The question is where do we draw the line? The Bush administration tried to draw a line. Waterboarding is OK so many times. Slaming a head against a wall with X force in this way is OK but doing Y is not. Miller's arguent clearly leads to a conclusion that there is no line as long as the end can be construed as noble. I argue that there is a line that stands independent of the end and the line is clear in the law and in international treaties. No torture, ever, and waterboarding is torture.

There are those who argue that because the terrorists kill children, cut off heads, etc. that a little torture is not a problem. I refuse to allow terrorists to define for me what is right and wrong. I refuse to allow them to give me justification to break the clear laws of this country and the treaties we have signed in the past. I think America is and needs to be better than that. If we change who we are in response to their evil, then we have already lost the battle.

Thursday, May 14, 2009

Saving Faith

My daughter, Alexis, has recently begun a new video blog - Saving Faith - where she will be sharing some of her thoughts about the Church, where it is and where it needs to be. I think the issues are especially close to her heart since her move to Phoenix. She has had difficulty finding a faith community where she feels like she fits. There are lots of big conservative churches which don't work on a theological level and there are a few liberal churches that she has visited that don't work on a cultural level. So, she continues to struggle and search. I understand her difficulties.

She is passionate, thoughtful, has had a very interesting set of experiences in her life )including a mission experience in Central America and 6 months in India looking at the role of faith in building a civil society), and is very bright... sometimes oversimplifies things a bit perhaps (isn't that a prerogative of someone in their 20's?), but will certainly raise some good questions. I hope some of you will check out her thoughts and enter into genuine dialogue with her.

here is her second entry...

Tuesday, May 12, 2009

big government

With all of the folk complaining about "big government" these days, I'm thankful for big government. Resources came from all over the state of California and were organized and coordinated and paid for by... the government all to fight the Jesusita Fire. If we hadn't had "big government" at work in Santa Barbara literally thousands of homes would have been lost and who knows how many lives.

Yesterday I heard Dennis Miller say that single payer healthcare would be "like the post office only with wounds." Two observations... everybody gets mail from the post office and I don't remember the last time they lost something of mine. And... so, if you don't like the post office, why not look at the parts of government that you do like? Miller LOVES the military? Would he argue that we privatize the military? Would he have privatized the fire fighting effort in SB? Would he make all roads private so that with every change of ownership you had to stop and pay a toll?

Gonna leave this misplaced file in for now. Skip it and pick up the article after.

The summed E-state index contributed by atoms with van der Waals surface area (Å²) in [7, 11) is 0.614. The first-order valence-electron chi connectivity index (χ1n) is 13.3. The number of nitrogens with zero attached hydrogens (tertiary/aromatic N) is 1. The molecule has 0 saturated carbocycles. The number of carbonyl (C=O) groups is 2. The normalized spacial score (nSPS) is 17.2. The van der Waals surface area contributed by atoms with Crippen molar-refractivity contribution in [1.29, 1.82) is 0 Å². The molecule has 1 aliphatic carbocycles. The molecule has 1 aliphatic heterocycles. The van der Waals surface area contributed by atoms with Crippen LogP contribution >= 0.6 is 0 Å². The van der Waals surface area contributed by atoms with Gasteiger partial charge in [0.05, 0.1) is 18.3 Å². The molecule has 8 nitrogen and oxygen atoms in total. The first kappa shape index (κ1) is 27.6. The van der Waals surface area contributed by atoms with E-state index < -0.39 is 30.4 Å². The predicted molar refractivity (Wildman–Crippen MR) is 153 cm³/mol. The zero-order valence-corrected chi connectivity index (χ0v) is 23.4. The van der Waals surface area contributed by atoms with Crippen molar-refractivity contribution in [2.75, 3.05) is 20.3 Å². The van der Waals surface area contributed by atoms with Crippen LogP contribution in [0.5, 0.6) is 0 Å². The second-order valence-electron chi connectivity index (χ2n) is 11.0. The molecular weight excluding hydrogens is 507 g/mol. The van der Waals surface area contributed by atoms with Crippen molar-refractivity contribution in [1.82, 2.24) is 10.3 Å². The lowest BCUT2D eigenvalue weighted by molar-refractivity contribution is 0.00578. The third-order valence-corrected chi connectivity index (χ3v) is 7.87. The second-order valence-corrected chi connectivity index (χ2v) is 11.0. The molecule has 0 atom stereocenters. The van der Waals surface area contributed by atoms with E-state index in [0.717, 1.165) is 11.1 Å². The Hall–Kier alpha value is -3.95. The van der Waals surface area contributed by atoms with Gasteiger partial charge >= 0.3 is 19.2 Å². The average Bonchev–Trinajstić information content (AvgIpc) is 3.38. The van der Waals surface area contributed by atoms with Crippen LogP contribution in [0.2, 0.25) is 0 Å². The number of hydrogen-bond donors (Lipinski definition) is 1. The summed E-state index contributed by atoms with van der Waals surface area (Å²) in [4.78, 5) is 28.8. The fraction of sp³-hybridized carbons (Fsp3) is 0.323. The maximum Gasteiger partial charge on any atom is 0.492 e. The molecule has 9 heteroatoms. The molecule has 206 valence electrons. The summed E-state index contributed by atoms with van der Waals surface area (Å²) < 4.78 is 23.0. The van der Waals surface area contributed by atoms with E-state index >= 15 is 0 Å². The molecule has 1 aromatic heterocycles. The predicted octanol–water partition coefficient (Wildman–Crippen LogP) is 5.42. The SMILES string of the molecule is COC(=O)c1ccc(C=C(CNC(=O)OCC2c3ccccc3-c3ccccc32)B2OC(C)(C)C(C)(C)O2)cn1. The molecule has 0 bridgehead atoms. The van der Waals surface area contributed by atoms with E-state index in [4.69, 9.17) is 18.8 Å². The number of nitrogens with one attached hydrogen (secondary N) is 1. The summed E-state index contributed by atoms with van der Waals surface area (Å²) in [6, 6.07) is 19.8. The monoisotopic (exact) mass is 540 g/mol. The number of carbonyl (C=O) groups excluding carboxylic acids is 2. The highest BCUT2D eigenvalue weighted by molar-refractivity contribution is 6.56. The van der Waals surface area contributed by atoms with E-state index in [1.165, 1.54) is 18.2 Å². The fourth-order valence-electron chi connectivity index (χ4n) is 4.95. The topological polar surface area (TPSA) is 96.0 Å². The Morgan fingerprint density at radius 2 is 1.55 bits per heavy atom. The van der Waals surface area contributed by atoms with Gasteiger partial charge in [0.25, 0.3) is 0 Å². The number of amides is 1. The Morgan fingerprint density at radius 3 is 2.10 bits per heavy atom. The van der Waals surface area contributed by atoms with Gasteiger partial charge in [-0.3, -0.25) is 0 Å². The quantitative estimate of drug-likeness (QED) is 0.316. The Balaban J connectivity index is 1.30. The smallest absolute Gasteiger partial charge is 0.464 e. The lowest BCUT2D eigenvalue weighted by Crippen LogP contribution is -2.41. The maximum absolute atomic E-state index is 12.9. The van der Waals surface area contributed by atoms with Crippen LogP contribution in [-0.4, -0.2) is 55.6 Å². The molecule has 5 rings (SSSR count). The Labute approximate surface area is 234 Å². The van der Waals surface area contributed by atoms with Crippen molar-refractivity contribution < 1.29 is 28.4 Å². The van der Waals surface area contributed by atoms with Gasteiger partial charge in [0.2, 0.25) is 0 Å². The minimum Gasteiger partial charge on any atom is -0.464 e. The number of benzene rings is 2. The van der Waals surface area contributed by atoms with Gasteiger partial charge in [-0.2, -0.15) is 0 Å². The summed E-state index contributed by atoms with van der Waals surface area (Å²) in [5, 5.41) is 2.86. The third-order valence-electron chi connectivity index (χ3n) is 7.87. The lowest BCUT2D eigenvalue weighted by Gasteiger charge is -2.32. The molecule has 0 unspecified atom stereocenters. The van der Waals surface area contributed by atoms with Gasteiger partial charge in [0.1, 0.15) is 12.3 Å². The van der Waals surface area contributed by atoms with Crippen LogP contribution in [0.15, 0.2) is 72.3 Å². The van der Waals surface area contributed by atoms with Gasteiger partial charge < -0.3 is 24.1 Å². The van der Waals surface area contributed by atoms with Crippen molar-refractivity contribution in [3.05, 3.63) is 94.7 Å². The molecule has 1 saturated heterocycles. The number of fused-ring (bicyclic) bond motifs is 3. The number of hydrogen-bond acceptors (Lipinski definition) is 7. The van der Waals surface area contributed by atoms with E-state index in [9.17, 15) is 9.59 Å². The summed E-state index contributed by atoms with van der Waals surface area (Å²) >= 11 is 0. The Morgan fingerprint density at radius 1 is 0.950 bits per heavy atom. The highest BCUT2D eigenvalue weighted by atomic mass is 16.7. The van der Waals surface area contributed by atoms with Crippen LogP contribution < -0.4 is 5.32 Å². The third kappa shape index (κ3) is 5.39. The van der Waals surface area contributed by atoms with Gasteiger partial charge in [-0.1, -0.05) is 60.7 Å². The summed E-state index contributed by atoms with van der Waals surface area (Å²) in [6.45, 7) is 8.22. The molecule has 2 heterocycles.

So where should the government be involved? Anything that has to do with the commons... and that includes roads and firefighting and the military and... healthcare.

Saturday, May 09, 2009

beauty and fury

this photo is looking at the Gaviota Pass with the ocean to my back.

I tell people that I have the most beautiful commute in the world. I leave my house and drive south about 9 miles through the foothills of the Santa Ynez mountains and then through the Gaviota Pass. In some areas the mountains are covered with Live Oak trees, others with chaparral, others with golden grasses swaying in the winds, and still others with dramatic rock formations. I catch a few glimpses of some vineyards but most of them are to the north of my commute. I go through the pass and within about 1/4 of a mile I come to the ocean and make a left turn. For about the next 20 miles I drive with the ocean on my right and the mountains on my left. There are almost no buildings. The mountains continue their variety and occasionally are dotted with cattle or llamas grazing. I see the pelicans swooping along the shoreline and birds of prey watching for lunch or just enjoying the thermals. Every now and again, I glance out to the ocean and see a pod of dolphins swimming by. Traffic is generally pretty light. The final 5 miles are in the city of Goleta, traffic picks up and the view of the ocean is obscured. The mountains move a bit away from the coast but are still the dominant feature. It is easy to see why people refer to this area of the country as paradise.

heading west, about 7 miles east of the Gaviota Pass

But we can't forget the fury... The Jesusita fire is our third big fire in a very short time and this one was both dramatic and frightening. The flames have burned nearly 9000 acres as I write and at times the flames stretched over a five mile line along the mountains above the city of Santa Barbara and Goleta. The last I heard, 80 homes were confirmed destroyed. Many of my church members live in the mandatory evacuation zone and the church is located in the warning area. It is possible that one of our members lost a home and we know that some friends did. And then there was a small earthquake in nearby Ojai. At times the ash falls from the sky like snow and the ground looks like an old ash tray. Air quality is terrible down wind from the fire. When the rains come next fall, all of the areas burned will be subject to possible mud slides.

this is an AP photo by Keith Cullom

The beauty comes with a price and sometimes it is a high one.

Just as information, my home is far to the west of the fire. We can see the plume of smoke but haven't even had ash here.